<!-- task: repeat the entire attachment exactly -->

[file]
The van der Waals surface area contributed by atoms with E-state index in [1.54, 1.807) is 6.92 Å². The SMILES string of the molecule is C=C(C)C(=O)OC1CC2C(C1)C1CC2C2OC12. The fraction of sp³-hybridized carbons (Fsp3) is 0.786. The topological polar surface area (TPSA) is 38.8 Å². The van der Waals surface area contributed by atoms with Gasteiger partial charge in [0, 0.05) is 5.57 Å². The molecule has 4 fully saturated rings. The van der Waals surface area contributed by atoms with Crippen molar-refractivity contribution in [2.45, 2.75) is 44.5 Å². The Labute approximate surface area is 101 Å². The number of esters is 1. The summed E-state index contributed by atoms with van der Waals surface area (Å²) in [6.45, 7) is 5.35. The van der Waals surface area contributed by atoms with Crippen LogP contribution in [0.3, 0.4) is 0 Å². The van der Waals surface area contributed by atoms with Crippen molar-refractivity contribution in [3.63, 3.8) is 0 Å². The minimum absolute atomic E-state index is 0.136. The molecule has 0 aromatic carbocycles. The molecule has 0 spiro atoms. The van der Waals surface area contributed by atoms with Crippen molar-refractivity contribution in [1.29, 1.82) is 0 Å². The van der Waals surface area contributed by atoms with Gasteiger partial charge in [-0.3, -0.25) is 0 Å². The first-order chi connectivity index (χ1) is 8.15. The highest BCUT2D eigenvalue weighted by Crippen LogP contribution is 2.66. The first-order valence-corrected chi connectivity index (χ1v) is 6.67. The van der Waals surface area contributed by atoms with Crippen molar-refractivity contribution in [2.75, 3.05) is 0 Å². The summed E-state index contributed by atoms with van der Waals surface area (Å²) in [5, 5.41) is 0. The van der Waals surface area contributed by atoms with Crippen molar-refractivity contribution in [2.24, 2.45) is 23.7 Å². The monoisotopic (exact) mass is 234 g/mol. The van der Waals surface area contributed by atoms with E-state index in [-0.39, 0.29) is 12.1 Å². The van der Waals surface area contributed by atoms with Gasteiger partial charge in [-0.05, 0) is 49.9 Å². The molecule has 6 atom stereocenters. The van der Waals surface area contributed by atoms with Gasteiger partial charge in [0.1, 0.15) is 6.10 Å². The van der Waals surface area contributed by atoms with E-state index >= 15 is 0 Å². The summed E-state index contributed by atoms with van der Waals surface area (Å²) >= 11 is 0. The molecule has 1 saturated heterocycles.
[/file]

The van der Waals surface area contributed by atoms with E-state index in [1.54, 1.807) is 6.92 Å². The SMILES string of the molecule is C=C(C)C(=O)OC1CC2C(C1)C1CC2C2OC12. The fraction of sp³-hybridized carbons (Fsp3) is 0.786. The topological polar surface area (TPSA) is 38.8 Å². The van der Waals surface area contributed by atoms with Gasteiger partial charge in [0, 0.05) is 5.57 Å². The molecule has 4 fully saturated rings. The van der Waals surface area contributed by atoms with Crippen molar-refractivity contribution in [2.45, 2.75) is 44.5 Å². The Labute approximate surface area is 101 Å². The number of esters is 1. The summed E-state index contributed by atoms with van der Waals surface area (Å²) in [6.45, 7) is 5.35. The van der Waals surface area contributed by atoms with Crippen LogP contribution in [0.3, 0.4) is 0 Å². The van der Waals surface area contributed by atoms with Crippen molar-refractivity contribution in [3.63, 3.8) is 0 Å². The minimum absolute atomic E-state index is 0.136. The molecule has 0 aromatic carbocycles. The molecule has 0 spiro atoms. The van der Waals surface area contributed by atoms with Crippen molar-refractivity contribution in [1.29, 1.82) is 0 Å². The van der Waals surface area contributed by atoms with Gasteiger partial charge in [-0.3, -0.25) is 0 Å². The first-order chi connectivity index (χ1) is 8.15. The highest BCUT2D eigenvalue weighted by Crippen LogP contribution is 2.66. The first-order valence-corrected chi connectivity index (χ1v) is 6.67. The van der Waals surface area contributed by atoms with Crippen molar-refractivity contribution in [2.75, 3.05) is 0 Å². The summed E-state index contributed by atoms with van der Waals surface area (Å²) in [5, 5.41) is 0. The van der Waals surface area contributed by atoms with Crippen molar-refractivity contribution in [2.24, 2.45) is 23.7 Å². The monoisotopic (exact) mass is 234 g/mol. The van der Waals surface area contributed by atoms with E-state index in [-0.39, 0.29) is 12.1 Å². The van der Waals surface area contributed by atoms with Gasteiger partial charge in [-0.05, 0) is 49.9 Å². The molecule has 6 atom stereocenters. The van der Waals surface area contributed by atoms with Gasteiger partial charge in [0.1, 0.15) is 6.10 Å². The van der Waals surface area contributed by atoms with E-state index >= 15 is 0 Å². The summed E-state index contributed by atoms with van der Waals surface area (Å²) >= 11 is 0. The molecule has 1 saturated heterocycles.